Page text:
Survey: German Consumer Confidence Stabilizes

BERLIN (AP) -- German consumer confidence is stabilizing but people remain wary that budget cuts will have a negative impact on their personal finances, a closely watched survey showed Wednesday, even as the government insisted that the economic crisis is over.

Germany's GfK institute said its forward-looking overall indicator for July stands at 3.5 points, unchanged from June, when it slipped from 3.7 in May.

Germany, Europe's biggest economy, has settled into a modest recovery over the past year as healthier global demand helps its exports.

GfK said the upward trend in exports is having a "particularly positive" effect on economic growth and the drop in value of the euro has provided additional stimulus for German exports outside the 16-nation eurozone. The euro, which traded above $1.50 in December, hit a four-year low below $1.19 on June 7.

It cautioned, however, that it is still "essential that the extensive discussions about the national debt and the stability of the euro are followed up with action."

The Nuremberg agency said as Germany's economic recovery moves ahead, positive reports from the labor market are causing consumers to take a somewhat more optimistic view of the future but they are still worried about Germany's upcoming austerity package.

Earlier this month, Finance Minister Wolfgang Schaeuble announced welfare cuts and new taxes aiming to save euro80 billion ($98 billion) by 2014, which some economists have worried might slow the German recovery.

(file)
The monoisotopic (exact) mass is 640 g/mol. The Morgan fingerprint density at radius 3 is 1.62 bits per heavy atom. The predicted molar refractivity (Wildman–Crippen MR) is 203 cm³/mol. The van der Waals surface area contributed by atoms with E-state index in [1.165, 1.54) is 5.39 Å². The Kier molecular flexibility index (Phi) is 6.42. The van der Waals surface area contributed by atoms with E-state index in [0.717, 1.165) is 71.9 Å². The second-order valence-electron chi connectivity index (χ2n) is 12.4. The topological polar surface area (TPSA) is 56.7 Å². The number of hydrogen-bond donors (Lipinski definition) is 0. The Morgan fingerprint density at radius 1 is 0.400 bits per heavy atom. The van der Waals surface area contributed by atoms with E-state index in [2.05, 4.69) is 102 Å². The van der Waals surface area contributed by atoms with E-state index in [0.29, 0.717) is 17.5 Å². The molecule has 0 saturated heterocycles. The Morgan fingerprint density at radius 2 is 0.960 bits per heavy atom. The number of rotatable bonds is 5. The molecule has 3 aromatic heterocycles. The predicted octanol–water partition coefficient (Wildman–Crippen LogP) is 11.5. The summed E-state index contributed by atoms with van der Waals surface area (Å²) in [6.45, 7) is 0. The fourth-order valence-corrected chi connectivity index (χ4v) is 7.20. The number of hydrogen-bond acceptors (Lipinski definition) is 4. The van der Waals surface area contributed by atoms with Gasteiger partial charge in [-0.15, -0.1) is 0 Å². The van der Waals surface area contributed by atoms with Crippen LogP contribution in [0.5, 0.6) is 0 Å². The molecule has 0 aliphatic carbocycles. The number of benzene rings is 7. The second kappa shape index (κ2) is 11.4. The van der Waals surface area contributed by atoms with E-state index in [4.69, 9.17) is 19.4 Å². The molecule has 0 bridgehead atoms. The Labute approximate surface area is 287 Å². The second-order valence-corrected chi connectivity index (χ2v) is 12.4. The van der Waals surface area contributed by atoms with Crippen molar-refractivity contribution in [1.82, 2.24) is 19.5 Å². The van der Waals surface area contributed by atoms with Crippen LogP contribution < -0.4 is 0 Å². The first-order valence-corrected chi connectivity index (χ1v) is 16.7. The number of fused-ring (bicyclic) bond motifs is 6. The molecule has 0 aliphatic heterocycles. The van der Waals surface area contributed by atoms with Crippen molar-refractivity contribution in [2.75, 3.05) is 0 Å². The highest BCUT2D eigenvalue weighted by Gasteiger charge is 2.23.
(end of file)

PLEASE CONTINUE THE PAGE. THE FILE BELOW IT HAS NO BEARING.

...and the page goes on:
"Consumers fear that they will predominantly have to bear the financial burden, and will suffer corresponding strain on their income," GfK said.

The study -- based on 2,000 consumer interviews -- showed Germans' personal income expectations dropped for the second month in a row, dipping 15.5 points to 8.2. But GfK noted that is still well above June 2009, when income expectations were at minus 3.3.

Ahead of this weekend's G-20 summit, President Barack Obama wrote a letter urging world leaders not to threaten the global recovery by trimming spending prematurely. The letter also criticized countries too heavily dependent on exports -- a barely hidden reference to China and Germany.

But Schaeuble defended the need for the cuts, telling the Passauer Neue Presse newspaper that "the crisis is behind us" and that Germany's economy is growing again

"That is why we now have to cut into the high rate of creating new debt," he said. "That's what we have pledged to do in the international arena -- but we will not save ourselves to death."

Munich's Ifo Institute on Wednesday raised its prediction for German 2010 growth by 0.4 percentage points to 2.1 percent, and for 2011 to 1.4 percent from 1.2 percent.

Ifo President Hans-Werner Sinn said he thought government attempts to reduce debt would help provide the foundation for long-term economic strength.

He said Germany's economy would be helped by low interest rates in the euro zone, and also because the uncertainty surrounding the economic strength of other countries meant more capital was likely to remain in Germany.

German Economy Minister Rainer Bruederle told reporters in Berlin that the government is still planning to cut taxes by 2013. He would not given an exact date. His party, the business-oriented Free Democrats, had promised tax cuts during last year's election campaign.

Associated Press Writers Verena Schmitt-Roschmann and Kirsten Grieshaber contributed to this report.

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